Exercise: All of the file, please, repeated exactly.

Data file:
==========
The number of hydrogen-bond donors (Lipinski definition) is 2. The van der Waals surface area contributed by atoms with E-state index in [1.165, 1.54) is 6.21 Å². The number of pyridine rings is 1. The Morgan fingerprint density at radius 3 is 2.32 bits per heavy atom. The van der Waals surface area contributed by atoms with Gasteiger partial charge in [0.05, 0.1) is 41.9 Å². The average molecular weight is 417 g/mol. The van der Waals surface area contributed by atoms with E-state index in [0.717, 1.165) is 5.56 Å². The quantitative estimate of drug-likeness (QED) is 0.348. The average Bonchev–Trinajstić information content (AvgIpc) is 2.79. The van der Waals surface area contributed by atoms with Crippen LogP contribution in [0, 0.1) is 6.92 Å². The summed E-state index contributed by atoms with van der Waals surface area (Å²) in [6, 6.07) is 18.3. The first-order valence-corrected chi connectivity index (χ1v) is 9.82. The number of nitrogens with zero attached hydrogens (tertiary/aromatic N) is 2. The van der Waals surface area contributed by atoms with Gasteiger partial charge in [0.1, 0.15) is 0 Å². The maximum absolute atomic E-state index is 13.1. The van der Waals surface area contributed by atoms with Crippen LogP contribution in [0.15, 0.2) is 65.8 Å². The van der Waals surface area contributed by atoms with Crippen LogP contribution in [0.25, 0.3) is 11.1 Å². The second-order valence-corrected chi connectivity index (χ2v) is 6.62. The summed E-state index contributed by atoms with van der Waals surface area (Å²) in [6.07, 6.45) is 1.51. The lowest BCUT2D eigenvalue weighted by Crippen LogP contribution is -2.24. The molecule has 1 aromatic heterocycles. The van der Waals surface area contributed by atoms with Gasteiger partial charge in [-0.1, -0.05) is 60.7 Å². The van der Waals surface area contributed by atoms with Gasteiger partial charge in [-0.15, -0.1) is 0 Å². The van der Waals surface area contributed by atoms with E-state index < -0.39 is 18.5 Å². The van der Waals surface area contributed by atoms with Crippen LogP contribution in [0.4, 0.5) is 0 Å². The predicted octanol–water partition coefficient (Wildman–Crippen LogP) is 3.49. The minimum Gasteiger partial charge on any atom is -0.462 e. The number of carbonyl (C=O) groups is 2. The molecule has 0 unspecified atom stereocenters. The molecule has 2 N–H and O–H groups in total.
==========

The number of hydrogen-bond donors (Lipinski definition) is 2. The van der Waals surface area contributed by atoms with E-state index in [1.165, 1.54) is 6.21 Å². The number of pyridine rings is 1. The Morgan fingerprint density at radius 3 is 2.32 bits per heavy atom. The van der Waals surface area contributed by atoms with Gasteiger partial charge in [0.05, 0.1) is 41.9 Å². The average molecular weight is 417 g/mol. The van der Waals surface area contributed by atoms with E-state index in [0.717, 1.165) is 5.56 Å². The quantitative estimate of drug-likeness (QED) is 0.348. The average Bonchev–Trinajstić information content (AvgIpc) is 2.79. The van der Waals surface area contributed by atoms with Crippen LogP contribution in [0, 0.1) is 6.92 Å². The summed E-state index contributed by atoms with van der Waals surface area (Å²) in [6, 6.07) is 18.3. The first-order valence-corrected chi connectivity index (χ1v) is 9.82. The number of nitrogens with zero attached hydrogens (tertiary/aromatic N) is 2. The van der Waals surface area contributed by atoms with Gasteiger partial charge in [0.1, 0.15) is 0 Å². The maximum absolute atomic E-state index is 13.1. The van der Waals surface area contributed by atoms with Crippen LogP contribution in [0.15, 0.2) is 65.8 Å². The van der Waals surface area contributed by atoms with Crippen LogP contribution in [0.25, 0.3) is 11.1 Å². The second-order valence-corrected chi connectivity index (χ2v) is 6.62. The summed E-state index contributed by atoms with van der Waals surface area (Å²) in [6.07, 6.45) is 1.51. The lowest BCUT2D eigenvalue weighted by Crippen LogP contribution is -2.24. The molecule has 1 aromatic heterocycles. The van der Waals surface area contributed by atoms with Gasteiger partial charge in [-0.1, -0.05) is 60.7 Å². The van der Waals surface area contributed by atoms with Gasteiger partial charge in [-0.15, -0.1) is 0 Å². The van der Waals surface area contributed by atoms with E-state index < -0.39 is 18.5 Å². The van der Waals surface area contributed by atoms with Crippen LogP contribution in [0.4, 0.5) is 0 Å². The predicted octanol–water partition coefficient (Wildman–Crippen LogP) is 3.49. The minimum Gasteiger partial charge on any atom is -0.462 e. The number of carbonyl (C=O) groups is 2. The molecule has 0 unspecified atom stereocenters. The molecule has 2 N–H and O–H groups in total.